How to Rekindle a Friendship
Some friendships last a lifetime and some fade. Whether you have fallen out of touch due a move, change in life circumstances or an argument, that doesn’t mean the friendship is lost.
“Friendships can get us through the hard times and make the good times even more enjoyable,” said Dr. Deborah Krahl. “It is always worth reaching out to someone, who m may simply be waiting for your call.”
If you are interested in reconnecting with a former friend, the following tips can help you take the first steps:
- Let the dust settle, if necessary. If you lost your friend due to a disagreement or conflict, give yourself and your friend time to cool off. Process your own emotions and make sure you are ready to reestablish communication before you reach out. If applicable, make sure you are ready to apologize or forgive, and then move on.
- Make the first move. Fortunately, the options for reaching out today are pretty limitless. You can keep it casual and try to reconnect through social media with a quick Facebook hello or pick up the phone for a call if you are in need of a more in-depth conversation. A handwritten card can also be a beautiful gesture that gives the other person the chance to respond in time. The first step is always being available and showing your interest in rekindling the friendship.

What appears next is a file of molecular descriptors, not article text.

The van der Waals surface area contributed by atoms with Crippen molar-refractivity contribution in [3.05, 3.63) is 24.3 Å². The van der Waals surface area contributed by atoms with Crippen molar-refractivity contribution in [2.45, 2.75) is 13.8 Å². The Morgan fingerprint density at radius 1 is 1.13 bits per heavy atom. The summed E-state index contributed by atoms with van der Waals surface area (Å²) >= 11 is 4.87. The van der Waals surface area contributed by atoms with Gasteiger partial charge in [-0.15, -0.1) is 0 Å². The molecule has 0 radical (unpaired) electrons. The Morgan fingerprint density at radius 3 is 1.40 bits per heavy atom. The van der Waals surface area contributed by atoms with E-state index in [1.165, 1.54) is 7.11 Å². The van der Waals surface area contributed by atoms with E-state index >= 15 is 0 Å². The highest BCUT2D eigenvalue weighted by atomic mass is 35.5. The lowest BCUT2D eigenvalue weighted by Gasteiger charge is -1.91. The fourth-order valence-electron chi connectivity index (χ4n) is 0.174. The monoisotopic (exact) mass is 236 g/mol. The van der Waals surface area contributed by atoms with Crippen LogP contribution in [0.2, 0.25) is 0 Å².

- Make a plan – but move slowly. If you and your friend had a shared interest – a yoga class, a certain kind of music, a particular author or cuisine – this offers a great chance to get together and reconnect. Again, depending on the circumstances that stalled your friendship, this process may make time. When you are both ready, make a plan for getting back together.
- Recognize that the friendship will have changed. Particularly if you haven’t been in touch in years or decades, both of you – and your friendship – will have changed. Don’t expect everything to be exactly the way it was before; rather, take the time to get to know this person as he or she is right now.
- Stay in touch. We are all busy, that’s for sure, but friendship involves time and effort. Even if you don’t get together or talk every week, show your friend that you care about your relationship with a quick hello, card, kind gesture or invitation.